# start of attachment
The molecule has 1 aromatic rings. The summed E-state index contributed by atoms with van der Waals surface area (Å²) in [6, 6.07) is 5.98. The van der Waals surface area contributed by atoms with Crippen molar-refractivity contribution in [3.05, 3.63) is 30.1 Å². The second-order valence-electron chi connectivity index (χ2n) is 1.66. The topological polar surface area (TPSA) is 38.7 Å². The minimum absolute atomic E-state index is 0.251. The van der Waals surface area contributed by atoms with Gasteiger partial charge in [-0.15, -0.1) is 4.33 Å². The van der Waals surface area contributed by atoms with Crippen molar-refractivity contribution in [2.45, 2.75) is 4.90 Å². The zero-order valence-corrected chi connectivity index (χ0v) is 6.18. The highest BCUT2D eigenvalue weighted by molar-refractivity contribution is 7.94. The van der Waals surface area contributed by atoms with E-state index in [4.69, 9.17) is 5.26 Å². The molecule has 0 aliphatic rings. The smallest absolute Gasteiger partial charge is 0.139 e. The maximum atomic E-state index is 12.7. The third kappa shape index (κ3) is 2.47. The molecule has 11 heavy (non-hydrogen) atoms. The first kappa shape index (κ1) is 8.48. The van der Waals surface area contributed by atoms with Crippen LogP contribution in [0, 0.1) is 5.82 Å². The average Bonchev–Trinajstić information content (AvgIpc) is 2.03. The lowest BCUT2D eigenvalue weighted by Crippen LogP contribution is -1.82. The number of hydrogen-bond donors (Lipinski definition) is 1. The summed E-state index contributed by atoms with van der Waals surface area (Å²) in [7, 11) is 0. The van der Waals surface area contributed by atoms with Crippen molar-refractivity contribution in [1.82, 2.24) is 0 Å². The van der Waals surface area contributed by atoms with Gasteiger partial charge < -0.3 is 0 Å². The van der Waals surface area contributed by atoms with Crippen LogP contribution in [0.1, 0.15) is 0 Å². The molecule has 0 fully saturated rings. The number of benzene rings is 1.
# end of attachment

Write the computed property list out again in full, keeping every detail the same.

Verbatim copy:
The molecule has 1 aromatic rings. The summed E-state index contributed by atoms with van der Waals surface area (Å²) in [6, 6.07) is 5.98. The van der Waals surface area contributed by atoms with Crippen molar-refractivity contribution in [3.05, 3.63) is 30.1 Å². The second-order valence-electron chi connectivity index (χ2n) is 1.66. The topological polar surface area (TPSA) is 38.7 Å². The minimum absolute atomic E-state index is 0.251. The van der Waals surface area contributed by atoms with Gasteiger partial charge in [-0.15, -0.1) is 4.33 Å². The van der Waals surface area contributed by atoms with Crippen molar-refractivity contribution in [2.45, 2.75) is 4.90 Å². The zero-order valence-corrected chi connectivity index (χ0v) is 6.18. The highest BCUT2D eigenvalue weighted by molar-refractivity contribution is 7.94. The van der Waals surface area contributed by atoms with E-state index in [4.69, 9.17) is 5.26 Å². The molecule has 0 aliphatic rings. The smallest absolute Gasteiger partial charge is 0.139 e. The maximum atomic E-state index is 12.7. The third kappa shape index (κ3) is 2.47. The molecule has 11 heavy (non-hydrogen) atoms. The first kappa shape index (κ1) is 8.48. The van der Waals surface area contributed by atoms with Crippen LogP contribution in [0, 0.1) is 5.82 Å². The average Bonchev–Trinajstić information content (AvgIpc) is 2.03. The lowest BCUT2D eigenvalue weighted by Crippen LogP contribution is -1.82. The number of hydrogen-bond donors (Lipinski definition) is 1. The summed E-state index contributed by atoms with van der Waals surface area (Å²) in [7, 11) is 0. The van der Waals surface area contributed by atoms with Crippen molar-refractivity contribution in [1.82, 2.24) is 0 Å². The van der Waals surface area contributed by atoms with Gasteiger partial charge < -0.3 is 0 Å². The van der Waals surface area contributed by atoms with Crippen LogP contribution in [0.1, 0.15) is 0 Å². The molecule has 0 fully saturated rings. The number of benzene rings is 1.